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Track builder Velosolutions designed and built this pump track in Latvia. The company has partnered with Red Bull for national events, and Red Bull has expressed interest in making Paris, Texas, home to an event when the city’s pump track is built.

It’s just a couple of signatures away.

Site preparation work for Pump Track Paris is expected to begin next month after Paris City Council signs off on a grant agreement at a Dec. 9 meeting and sends it on its way to Texas Parks and Wildlife.

Funding for the $680,000 bicycle pump track comes with a 50/50 state match using federal funds, according to City Engineer Carla Eastman. Texas Parks and Wildlife will contribute $340,000, the city $100,000 from 2017 bond money, the Chamber’s Visitors and Convention Council $50,000 and the rest from private funds and in-kind donations.

To be located north of the pavilion at Love Civic Center, the track idea began as part of a smaller project in the city’s updated park plan, which was approved in May 2018. Interest in the facility grew quickly, as did funding for the project with more than $190,000 in private money pledged, according to an April 10 article in The Paris News.

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Velosolutions has designed a pump track for Paris, to be situated behind the Love Civic Center pavilion.

Pump track enthusiasts hope the track attracts big ticket cycling events as well as provides a venue for family cycling.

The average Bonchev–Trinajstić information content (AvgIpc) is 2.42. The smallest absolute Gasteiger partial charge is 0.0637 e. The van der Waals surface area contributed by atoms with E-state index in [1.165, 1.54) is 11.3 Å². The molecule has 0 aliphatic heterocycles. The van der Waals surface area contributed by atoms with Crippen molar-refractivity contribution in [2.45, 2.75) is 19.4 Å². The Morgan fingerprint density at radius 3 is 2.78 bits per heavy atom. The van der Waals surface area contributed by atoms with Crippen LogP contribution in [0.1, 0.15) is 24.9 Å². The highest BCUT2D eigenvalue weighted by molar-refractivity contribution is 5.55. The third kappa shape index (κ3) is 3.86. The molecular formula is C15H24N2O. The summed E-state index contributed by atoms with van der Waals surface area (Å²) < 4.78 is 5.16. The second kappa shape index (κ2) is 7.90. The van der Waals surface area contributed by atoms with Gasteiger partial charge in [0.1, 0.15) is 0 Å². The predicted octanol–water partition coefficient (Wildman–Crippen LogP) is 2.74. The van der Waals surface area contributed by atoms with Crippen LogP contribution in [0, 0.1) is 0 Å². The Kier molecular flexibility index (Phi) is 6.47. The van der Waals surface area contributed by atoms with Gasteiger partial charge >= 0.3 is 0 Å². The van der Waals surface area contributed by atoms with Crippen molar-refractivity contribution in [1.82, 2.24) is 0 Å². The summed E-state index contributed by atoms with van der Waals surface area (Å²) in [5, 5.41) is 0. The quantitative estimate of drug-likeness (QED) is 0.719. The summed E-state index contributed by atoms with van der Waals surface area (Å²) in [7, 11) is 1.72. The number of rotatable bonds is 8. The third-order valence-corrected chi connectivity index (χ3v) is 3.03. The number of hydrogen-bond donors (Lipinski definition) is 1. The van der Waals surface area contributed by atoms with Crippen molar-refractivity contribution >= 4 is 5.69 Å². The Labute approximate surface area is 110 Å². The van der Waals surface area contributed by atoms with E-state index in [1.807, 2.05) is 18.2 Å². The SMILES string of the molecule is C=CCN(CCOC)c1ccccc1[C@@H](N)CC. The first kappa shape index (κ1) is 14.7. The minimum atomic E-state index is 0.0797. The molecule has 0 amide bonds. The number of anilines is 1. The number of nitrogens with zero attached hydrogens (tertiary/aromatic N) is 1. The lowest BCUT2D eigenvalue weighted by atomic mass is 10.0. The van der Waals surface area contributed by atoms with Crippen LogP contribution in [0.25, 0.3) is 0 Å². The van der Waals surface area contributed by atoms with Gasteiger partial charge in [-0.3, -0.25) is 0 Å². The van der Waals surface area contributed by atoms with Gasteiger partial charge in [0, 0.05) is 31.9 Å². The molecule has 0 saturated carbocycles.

The track has caught the eye of Red Bull, which partners with track builders Velosolutions for either the energy drink company’s Pump Track World Championships or one of its national qualifying events, according a report Lamar County Chamber of Commerce President Paul Allen gave City Council in July.

Pump track spokesperson Casey Ressler said much needs to be accomplished before Velosolutions comes to install the track, hopefully in early spring.

“We are coordinating with the building contractor to make sure our timelines are in line because there is a lot we have to do before they get here,” Ressler said, explaining site preparation work will include soil stabilization. “When they put the asphalt track in, temperatures need to be above 50 degrees so we have to think about that.”

Ressler said he has known the money was coming since the city received notification in April after first being told in March that Paris had missed out by a few points.

“We didn’t actually get the grant we applied for,” Ressler said. “Instead we got another grant with federal money. Although we’ve known the money was coming, it’s nice to see if official so we can start moving forward.”

Mary Madewell is a staff writer for The Paris News. She can be reached at 903-785-6976 or at mary.madewell@theparisnews.com.

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